In this week’s edition of the Young, Hungry and Committed series, newly self-employed Virtual office New York attorney, Vivian Sobers, pays the bills by leveraging per diem appearance work.
You would be surprised at the shudders I get when I tell other lawyers I am doing per diem court appearance work. Their body language changes. Their open stance closes in on itself and their facial expression changes to that look as if someone important to them has passed away.
It’s as if they are saying “I’m sorry” with cold eyes and a furrowed brow.
For those of you who didn’t take Latin in high school or college, per diem means per day.
To me, per diem really means one thing: opportunity.
Large and small law firms alike retain as many clients as they can. Sometimes there is more work to do for a client than attorneys to do the work. Sometimes the location of a hearing is inconvenient. Sometimes the law firm would prefer not to waste an attorney’s billable time on a status conference.
Regardless of the reason, law firms farm our appearance work. I am the harvester.
Per diem appearance work has a bad rap. Other lawyers view it as settling. But per diem work has afforded me financial stability in an uncertain legal economy. Because the work is always available, I know that I will always have money to pay the rent. Knowing where your next paycheck will come from can be the biggest fear to overcome when starting your own law practice.
The monetary stability that comes with consistently available per diem work allows me to be picky when it comes to new clients. I don’t have to represent every client who contacts the firm, when many young, self-employed lawyers feel as though they must.
In addition to steady income, per diem work has other benefits.
Yes, I get the chance to hone my skills in courtroom situations that I would not otherwise have had the chance. But I am also honing my marketing and networking skills, which in the long term will provide the volume of qualified clients that will allow me to send per diem work out to other younger attorneys.
Every per diem appearance is a networking opportunity.
When I am scheduled for an appearance, I make it a point to arrive early. There is always downtime while we are waiting to be called in front of the judge and New York County courtrooms are notorious for running late. There are always other attorneys to speak with. I just take a deep breath and sit next to the friendliest looking lawyer on the wooden benches and dive into a conversation. (Networking is one of my least favorite activities, but that is a topic for another day).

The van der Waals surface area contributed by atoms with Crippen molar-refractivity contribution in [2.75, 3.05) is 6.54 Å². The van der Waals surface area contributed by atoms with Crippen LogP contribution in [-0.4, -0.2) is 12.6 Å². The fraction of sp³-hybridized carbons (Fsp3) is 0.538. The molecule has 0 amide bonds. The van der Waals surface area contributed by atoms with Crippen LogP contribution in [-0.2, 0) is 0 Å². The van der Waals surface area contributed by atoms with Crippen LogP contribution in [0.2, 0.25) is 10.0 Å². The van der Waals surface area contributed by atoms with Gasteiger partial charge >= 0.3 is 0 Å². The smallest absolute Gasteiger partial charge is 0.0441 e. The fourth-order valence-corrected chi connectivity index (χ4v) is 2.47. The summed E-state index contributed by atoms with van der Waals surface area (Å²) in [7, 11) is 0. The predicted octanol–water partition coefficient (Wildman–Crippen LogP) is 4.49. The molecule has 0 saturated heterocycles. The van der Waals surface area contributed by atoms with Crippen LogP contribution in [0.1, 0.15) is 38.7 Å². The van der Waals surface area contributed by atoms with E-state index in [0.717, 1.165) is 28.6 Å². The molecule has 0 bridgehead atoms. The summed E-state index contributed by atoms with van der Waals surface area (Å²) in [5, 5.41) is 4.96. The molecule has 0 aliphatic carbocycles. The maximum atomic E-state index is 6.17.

My “pick up” line is straight out of a networking nightmare come true: “So. How about the weather?”
I know – cheesy and predictable – but, easy and something everyone can opine about. What follows is the standard attorney conversation: “Oh, so what kind of law do you practice? Are you here on behalf of the plaintiff or defendant? What law firm are you with?”
I always steer the conversation toward the last question. The last question is my networking bread and butter. When I explain I am a solo, the conversation always gets going. It turns the attorney’s pitiful look of per diem judgment into a prolonged stare filled with respect.
The look of respect and follow-up questions about the reasoning behind starting my own law firm always surprise me. I think it is socially and occupationally acceptable to be a young solo practitioner these days. I think it because in a weird way, most lawyers want to be their own boss and practice what they love rather than just doing whatever pays the bills. In an abstract way, being the principle of my own law firm provides substantial credibility, despite my age.
This always leads to cards being exchanged.
But, the card exchange is not what gets me more business. It’s the fact that they’ve exchanged cards with an entrepreneurial young woman who was crazy enough to start her own law firm right out of law school. I will always be top of mind when work comes available because my story is unique and, therefore, memorable.
I cannot tell you how many opportunities I have received from being early to per diem appearances and making an effort to network. It seems the more per diem work I do, the more work I get.
This way my bills get paid and my firm’s pipeline remains as full as my ambition.
My name is Vivian Sobers. I’m young. I’m hungry, and despite the challenges that may lie ahead, I’m committed to making this law practice a success.
Vivian Sobers is a commercial litigator pursuing a solo law practice right out of law school. She is a client in Law Firm Suites’ Virtual Office Program. Vivian’s weekly blog series “Young, Hungry and Committed” documents the trials and tribulations of a young attorney navigating her way through the challenging world of self-employed legal practice.